New Boyue T63 JDRead eReader has 300 ppi and Android 4.2


Boyue T63 JDRead

A new version of the Boyue T63 ebook reader has become available for pre-order from Banggood.com, a Chinese wholesale website that sells brands of ereaders that are hard to come by in the U.S. and other countries.

This model is called the Boyue T63 JDRead.

The pre-order price is currently listed at $145 USD, and it’s expected to arrive on October 31st.

It looks exactly like the InkBook Obsidian that I reviewed last December. The only difference appears to be the screen has been upgraded to 300 ppi.

Otherwise the software and the other specs appear to be the same. It runs Android 4.2.2 and can install apps. There’s 8GB internal storage space and it has a microSD card slot for cards up to 32GB.

The usual features are included too like WiFi and an adjustable frontlight.

The most distinguishing thing about the T63 is the combination of the flush glass screen and the page buttons on each side of the screen. The only downside is the buttons often don’t work with 3rd-party apps.

Boyue T63 JDRead Specs

  • 6-inch E Ink Carta display.
  • 1448 x 1072 pixel resolution (300 ppi).
  • Capacitive touchscreen (2-point).
  • Frontlight.
  • Android 4.2.2 operating system.
  • Processor: RK3026, Dual Core, 1.0GHZ.
  • 8GB storage space (~5.5 GB available).
  • 512MB RAM.
  • Wi-Fi 802.11 b/g/n.
  • MicroSD card slot for cards up to 32GB.
  • Micro USB port.
  • 2800mAh lithium battery.
  • Dimensions: 118 x 159.5 x 8 mm.
  • Weight: 190 grams.
  • Price: $145.99 from Banggood.com.

7 Responses to “New Boyue T63 JDRead eReader has 300 ppi and Android 4.2”

  1. I would recommend caution in relying on assurances of multi-language capabilities of this model. Although I have seen this claim made by a few retailers, Boyue themselves have stated that this model is Chinese-only having been customised for JD’s Chinese language online ebook store: “Now all our 300 DPI T63 model is only customized with online shop. So this means the System is locked and can not support multi-language .”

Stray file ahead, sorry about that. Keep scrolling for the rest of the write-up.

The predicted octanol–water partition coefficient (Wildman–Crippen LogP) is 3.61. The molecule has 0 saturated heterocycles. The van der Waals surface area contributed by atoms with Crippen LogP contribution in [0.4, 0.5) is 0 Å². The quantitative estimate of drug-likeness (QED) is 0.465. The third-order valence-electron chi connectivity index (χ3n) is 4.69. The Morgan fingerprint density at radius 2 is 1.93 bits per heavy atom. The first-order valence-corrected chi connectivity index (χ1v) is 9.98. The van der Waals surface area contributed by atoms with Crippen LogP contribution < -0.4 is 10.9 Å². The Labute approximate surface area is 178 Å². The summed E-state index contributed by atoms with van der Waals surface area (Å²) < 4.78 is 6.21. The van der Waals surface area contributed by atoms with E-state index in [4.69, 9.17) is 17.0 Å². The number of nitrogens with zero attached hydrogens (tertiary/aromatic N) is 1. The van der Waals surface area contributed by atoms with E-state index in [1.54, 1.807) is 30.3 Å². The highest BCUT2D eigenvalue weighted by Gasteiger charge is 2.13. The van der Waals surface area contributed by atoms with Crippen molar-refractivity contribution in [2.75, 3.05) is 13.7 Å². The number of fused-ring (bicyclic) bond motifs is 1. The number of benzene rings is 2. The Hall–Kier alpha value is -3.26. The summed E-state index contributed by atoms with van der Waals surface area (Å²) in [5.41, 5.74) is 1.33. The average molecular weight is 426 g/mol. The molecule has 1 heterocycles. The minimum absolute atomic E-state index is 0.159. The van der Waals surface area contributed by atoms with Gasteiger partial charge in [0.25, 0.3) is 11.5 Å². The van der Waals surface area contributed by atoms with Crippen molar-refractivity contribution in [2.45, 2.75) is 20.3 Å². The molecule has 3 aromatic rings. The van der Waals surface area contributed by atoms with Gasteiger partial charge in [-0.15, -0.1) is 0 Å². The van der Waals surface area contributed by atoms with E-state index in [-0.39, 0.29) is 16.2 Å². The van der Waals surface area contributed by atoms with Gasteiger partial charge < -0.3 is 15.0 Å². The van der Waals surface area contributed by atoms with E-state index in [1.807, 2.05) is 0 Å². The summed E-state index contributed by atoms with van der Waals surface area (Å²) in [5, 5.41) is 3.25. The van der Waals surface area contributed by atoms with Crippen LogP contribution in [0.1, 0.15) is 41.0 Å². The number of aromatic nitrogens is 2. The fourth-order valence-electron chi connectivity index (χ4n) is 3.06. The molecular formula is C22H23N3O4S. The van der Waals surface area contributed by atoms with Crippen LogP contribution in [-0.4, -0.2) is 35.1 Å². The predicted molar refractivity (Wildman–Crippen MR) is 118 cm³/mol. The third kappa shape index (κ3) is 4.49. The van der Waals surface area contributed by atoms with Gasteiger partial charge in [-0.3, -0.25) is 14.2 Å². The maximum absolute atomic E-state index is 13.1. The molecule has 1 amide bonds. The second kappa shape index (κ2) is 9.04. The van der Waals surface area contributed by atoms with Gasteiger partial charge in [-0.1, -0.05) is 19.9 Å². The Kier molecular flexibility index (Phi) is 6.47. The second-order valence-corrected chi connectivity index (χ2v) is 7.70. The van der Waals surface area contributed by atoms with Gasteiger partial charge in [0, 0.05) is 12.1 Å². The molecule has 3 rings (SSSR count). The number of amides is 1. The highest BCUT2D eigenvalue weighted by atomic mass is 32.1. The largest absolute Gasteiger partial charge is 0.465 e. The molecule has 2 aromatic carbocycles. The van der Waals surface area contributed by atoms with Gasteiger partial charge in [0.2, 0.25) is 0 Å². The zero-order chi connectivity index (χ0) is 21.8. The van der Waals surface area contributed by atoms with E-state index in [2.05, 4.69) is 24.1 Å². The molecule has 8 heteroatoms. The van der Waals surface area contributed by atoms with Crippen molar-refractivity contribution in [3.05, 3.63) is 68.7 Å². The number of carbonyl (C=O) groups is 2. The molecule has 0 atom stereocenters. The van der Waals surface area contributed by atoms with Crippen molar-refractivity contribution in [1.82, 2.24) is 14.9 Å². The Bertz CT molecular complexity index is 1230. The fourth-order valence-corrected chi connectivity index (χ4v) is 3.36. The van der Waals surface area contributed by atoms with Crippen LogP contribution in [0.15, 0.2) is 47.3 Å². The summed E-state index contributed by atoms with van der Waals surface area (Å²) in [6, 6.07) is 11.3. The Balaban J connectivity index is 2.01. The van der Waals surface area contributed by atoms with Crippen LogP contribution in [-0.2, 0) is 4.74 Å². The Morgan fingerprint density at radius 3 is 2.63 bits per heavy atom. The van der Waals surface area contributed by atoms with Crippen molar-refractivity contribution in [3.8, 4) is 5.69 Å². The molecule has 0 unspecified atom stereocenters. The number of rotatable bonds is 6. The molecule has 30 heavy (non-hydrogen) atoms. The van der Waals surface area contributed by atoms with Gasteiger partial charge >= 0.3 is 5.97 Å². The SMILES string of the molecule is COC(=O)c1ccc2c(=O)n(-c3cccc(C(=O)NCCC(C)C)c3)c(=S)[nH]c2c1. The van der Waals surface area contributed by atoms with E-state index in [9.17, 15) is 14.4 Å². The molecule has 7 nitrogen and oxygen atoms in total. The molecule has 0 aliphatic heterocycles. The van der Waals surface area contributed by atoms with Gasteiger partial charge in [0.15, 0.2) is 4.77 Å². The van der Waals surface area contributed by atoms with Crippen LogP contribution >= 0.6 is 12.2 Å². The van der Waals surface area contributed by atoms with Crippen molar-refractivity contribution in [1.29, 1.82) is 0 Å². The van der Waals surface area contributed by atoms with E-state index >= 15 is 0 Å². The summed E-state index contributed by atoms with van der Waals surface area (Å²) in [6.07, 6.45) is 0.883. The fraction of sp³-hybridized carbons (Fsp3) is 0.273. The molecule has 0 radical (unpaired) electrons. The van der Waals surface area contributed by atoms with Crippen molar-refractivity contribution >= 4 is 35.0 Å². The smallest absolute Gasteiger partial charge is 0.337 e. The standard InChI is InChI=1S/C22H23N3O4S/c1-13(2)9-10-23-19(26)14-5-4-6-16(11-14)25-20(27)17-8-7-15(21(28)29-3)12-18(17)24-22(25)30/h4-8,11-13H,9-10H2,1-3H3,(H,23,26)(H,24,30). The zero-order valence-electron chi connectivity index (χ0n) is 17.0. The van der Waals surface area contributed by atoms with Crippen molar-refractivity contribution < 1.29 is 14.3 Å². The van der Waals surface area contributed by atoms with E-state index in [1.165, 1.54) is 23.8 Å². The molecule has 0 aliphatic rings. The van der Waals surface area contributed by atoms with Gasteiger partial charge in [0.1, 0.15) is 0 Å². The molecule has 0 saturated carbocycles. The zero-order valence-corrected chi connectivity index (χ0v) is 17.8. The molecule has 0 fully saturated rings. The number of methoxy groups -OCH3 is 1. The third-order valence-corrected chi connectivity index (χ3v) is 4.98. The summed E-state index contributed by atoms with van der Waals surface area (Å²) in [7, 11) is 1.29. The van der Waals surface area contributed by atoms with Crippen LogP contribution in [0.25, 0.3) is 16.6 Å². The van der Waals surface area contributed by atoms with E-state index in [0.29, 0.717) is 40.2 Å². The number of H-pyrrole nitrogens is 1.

2. I had the T61D for the last year, fought it every step of the way. Used it for the last time 4 weeks ago, took me an hour and 45 minutes to make a shuttle reservation. It was a test of wills, I won, but did I… Really. It functioned as an OK reader but was hopeless as a tablet. Sure, it eventually worked, but who has an hour to check FB. I’m much happier with my Kobo One and a tablet, a real tablet.

  3. The Inkbook has been rock-solid for me and it was a bargain at under $100. For 50% more, though, I’m not sure this device would be worth it.

    FWIW, what I don’t like about the Inkbook is its Android startup to get to the reader. The Inkbook has two default readers and both are pretty terrible. I easily installed a much better one but it’s a multi-step process to start it once the device shuts down.

    The Inkbook’s startup is not *that* terrible, though, and the features of this device — storage and much better reader software — still make it a better alternative to Kindle. Not to a Kobo H2o, though and had I gotten an H2o originally instead of the string of the Voyage (which soon broke) PaperWhite 3 and Inkbook, I could’ve avoided all those inferior purchases.

    I had such a terrible time ordering the Kobo though (Kobo lost my order to the States) that I probably wouldn’t have the Kobo at all had it not been for someone who brought it back from Canada for me. EBay? I’ve had very bad experiences with them. Amazon? Their price for an H2o was ridiculous.

    Moral of the story? Hey Kobo, get an American distributor. Until then, if you’re an American looking for an ereader, plan to visit Canada.

  4. Yeah, I bought my Kobo Touch in Vancouver, B.C. Just loved it for a while, until I tried to read PDFs on it and found it very annoying and useless. It handled my epubs beautifully, however, and was more elegant than the Nook Touch, which, incidentally, has a very usable PDF reader.

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